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Network Cable Tutorial

Category 5e ~ Cat5e ~ Enhanced Cat5

Category 5e cables are enhanced versions of Cat 5 that add specifications for far-end crosstalk.  Mechanically, Cat5e twisted pairs are bonded together to maintain twists-per-inch during installation and ensure balanced lines. Cat5e was formally defined in 2001 in the TIA/EIA-568-B standard, which no longer recognizes the original Cat 5 specification. Although 1000BASE-T was designed for use with Cat 5, the tighter specifications associated with Cat 5e cable and connectors make them an excellent choice for use with 1000BASE-T. Despite the stricter performance specifications, Cat 5e cable does not enable longer cable distances for Ethernet networks; cables are still limited to a maximum of 100M (328 ft) in length. Cat 5e cable performance characteristics and test methods are defined in TIA/EIA-568-B.2-2001.


Category 6 ~ Cat6

Category 6 cable, commonly referred to as Cat 6, is a cable standard for Gigabit Ethernet and other network protocols that is backward compatible with the Category 3, 5, and 5e. Cat-6 features more stringent specifications for crosstalk and system noise by requiring 22 to 24AWG conductors. The cable standard provides performance of up to 250 MHz and is suitable for 10BASE-T / 100BASE-TX and 1000BASE-T (Gigabit Ethernet). It is expected to suit the 10GBASE-T (10Gigabit Ethernet) standard, although there are limitations on maximum length if unshielded Cat 6 cable is used. Cat 6 connectors are made to higher standards that help reduce noise caused by crosstalk and system noise. Attenuation, NEXT (Near End Crosstalk), and PSNEXT (Power Sum NEXT) are all significantly lower when compared to Cat-5/5e. As with all cables defined by ANSI/TIA/EIA-568-B, the maximum allowed length of a Cat 6 patch cable is 100M (328 ft). The cable is terminated in either the T568A scheme or the T568B scheme.


The Bulk Cable

Networking bulk cable exists in both stranded and solid conductor forms. The stranded form is more flexible. Typically, wiring within walls uses solid conductors, while patch cables are stranded.  Cable and connector types are defined by TIA/EIA-568 standards.  Modular plugs with 8-positions utilizing all 8 conductors (8P8C), often referred to as RJ-45 plugs, are the most common interfaces for networking patch cables. Patch cables are terminated using either the T568A scheme or the T568B scheme. It doesn't make any difference which is used as they are both straight-through connections. However mixed cable types should not be connected in series as the impedance per pair differs slightly and could cause signal degradation.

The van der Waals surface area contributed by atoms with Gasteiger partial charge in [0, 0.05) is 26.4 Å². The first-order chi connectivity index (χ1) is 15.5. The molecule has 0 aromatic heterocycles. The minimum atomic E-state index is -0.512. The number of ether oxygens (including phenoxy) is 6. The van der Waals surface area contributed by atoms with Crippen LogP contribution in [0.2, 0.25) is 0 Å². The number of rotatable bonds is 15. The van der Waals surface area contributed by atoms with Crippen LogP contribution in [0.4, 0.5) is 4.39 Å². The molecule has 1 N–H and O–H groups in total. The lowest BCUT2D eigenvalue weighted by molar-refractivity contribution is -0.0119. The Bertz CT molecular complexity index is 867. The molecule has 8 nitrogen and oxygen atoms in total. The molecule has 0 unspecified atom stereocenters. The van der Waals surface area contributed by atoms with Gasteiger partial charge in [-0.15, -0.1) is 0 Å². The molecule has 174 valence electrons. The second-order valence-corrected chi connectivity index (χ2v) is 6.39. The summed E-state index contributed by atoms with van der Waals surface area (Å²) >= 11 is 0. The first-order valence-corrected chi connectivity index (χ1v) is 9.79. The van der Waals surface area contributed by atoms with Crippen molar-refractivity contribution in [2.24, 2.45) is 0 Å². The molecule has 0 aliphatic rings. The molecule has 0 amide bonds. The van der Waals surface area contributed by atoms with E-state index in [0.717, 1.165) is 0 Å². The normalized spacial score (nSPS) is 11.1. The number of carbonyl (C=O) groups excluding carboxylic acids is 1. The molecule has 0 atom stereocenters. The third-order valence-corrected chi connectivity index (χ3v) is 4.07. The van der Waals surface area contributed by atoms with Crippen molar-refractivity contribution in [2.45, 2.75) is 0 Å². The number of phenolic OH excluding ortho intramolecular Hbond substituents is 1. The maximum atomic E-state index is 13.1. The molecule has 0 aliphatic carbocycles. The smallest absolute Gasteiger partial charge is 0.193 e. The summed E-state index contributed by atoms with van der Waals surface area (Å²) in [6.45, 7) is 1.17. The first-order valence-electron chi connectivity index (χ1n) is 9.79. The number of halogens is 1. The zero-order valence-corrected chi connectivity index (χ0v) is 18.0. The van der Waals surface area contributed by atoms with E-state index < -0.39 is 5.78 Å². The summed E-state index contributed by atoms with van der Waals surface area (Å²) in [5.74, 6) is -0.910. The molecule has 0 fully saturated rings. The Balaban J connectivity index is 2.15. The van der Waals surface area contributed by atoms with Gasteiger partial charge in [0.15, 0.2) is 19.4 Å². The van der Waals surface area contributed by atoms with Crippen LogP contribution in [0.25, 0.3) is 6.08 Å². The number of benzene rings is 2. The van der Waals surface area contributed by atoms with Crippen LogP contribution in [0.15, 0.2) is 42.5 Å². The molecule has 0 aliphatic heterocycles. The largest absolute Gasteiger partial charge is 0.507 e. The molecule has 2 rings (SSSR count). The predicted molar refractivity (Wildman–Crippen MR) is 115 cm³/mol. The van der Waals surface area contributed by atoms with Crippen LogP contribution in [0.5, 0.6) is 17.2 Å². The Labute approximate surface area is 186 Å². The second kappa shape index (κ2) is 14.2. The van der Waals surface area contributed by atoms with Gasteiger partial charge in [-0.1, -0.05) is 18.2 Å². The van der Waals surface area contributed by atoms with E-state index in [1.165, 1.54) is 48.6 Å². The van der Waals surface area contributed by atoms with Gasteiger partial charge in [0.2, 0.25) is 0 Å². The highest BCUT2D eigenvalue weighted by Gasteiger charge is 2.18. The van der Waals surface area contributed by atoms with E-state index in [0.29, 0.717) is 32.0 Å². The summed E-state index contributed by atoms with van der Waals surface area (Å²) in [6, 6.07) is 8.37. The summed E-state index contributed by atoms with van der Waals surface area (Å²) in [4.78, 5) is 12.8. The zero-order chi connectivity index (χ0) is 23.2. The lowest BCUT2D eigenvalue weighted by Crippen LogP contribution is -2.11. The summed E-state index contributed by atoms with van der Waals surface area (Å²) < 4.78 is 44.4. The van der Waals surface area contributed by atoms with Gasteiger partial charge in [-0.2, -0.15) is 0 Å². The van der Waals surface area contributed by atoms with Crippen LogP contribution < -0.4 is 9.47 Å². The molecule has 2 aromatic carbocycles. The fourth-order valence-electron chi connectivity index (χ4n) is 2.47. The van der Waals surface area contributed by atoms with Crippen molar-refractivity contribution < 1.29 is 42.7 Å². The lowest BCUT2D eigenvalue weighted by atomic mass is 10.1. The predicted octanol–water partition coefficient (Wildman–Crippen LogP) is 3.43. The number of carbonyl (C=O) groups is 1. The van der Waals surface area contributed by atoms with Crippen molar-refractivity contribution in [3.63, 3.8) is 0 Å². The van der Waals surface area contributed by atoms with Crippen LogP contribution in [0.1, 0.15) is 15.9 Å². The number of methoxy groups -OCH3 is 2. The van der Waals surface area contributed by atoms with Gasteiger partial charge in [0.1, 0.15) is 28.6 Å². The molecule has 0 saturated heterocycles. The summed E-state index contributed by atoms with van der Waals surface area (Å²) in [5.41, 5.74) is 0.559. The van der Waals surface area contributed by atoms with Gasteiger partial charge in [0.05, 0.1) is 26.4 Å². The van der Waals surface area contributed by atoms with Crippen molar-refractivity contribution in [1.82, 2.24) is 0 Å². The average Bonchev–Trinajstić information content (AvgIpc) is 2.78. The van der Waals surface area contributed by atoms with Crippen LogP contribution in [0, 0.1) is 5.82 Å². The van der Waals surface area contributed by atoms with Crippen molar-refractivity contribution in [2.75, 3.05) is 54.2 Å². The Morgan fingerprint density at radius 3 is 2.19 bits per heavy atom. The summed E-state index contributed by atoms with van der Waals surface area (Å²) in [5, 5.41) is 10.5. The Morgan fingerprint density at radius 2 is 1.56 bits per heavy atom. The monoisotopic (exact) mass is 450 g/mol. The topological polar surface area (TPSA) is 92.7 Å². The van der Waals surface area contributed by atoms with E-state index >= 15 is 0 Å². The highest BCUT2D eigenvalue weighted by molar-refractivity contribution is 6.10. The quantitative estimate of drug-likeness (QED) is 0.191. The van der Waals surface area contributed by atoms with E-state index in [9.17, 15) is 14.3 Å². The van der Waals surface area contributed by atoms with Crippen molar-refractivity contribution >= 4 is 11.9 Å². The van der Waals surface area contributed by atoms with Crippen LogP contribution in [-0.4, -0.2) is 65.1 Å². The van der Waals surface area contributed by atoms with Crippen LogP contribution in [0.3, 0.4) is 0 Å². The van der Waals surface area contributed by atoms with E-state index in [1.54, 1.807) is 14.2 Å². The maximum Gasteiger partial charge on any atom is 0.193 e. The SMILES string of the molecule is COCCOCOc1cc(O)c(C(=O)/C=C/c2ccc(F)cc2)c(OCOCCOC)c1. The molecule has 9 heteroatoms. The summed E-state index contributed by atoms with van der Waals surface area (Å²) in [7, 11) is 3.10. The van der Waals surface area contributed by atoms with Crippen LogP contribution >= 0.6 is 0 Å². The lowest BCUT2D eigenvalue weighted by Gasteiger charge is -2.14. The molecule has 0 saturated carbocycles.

Crossover Cables

Crossover cables are used for hub to hub, computer to computer, and wherever two-way communication is necessary. All Gigabit Ethernet equipment, and most new 10/100Mb equipment, supports automatic crossover.  This means that either a straight-through or crossover cable may be used for any connection. However, older equipment requires the use of a straight-through cable to connect a switch to a client device, and a crossover cable to connect a switch to a switch or a client to a client. Crossover cables can be constructed by wiring one end to the T568A scheme and the other end with the T568B scheme. This will ensure that the Transmit (TX) pins on both ends are wired through to the Receive (RX) pins on the other end.
Cutting Edge Notes ~ Newest Technology

Category 6a

The latest enhanced twisted pair cable standard from the TIA was defined in February, 2008 in ANSI/TIA/EIA-568-B.2-10. Category 6a, Augmented Category 6, operates at frequencies up to 500 MHz, twice that of Cat 6. It can support 10 Gbit/s applications and 10GBaseT up to a maximum distance of 100M (328ft).


Category 7

Cat 7 is an informal name applied to ISO/IEC 11801 Class F cabling. This standard specifies four individually-shielded pairs (STP) inside an overall shield. It is designed for transmission at frequencies up to 600 MHz.
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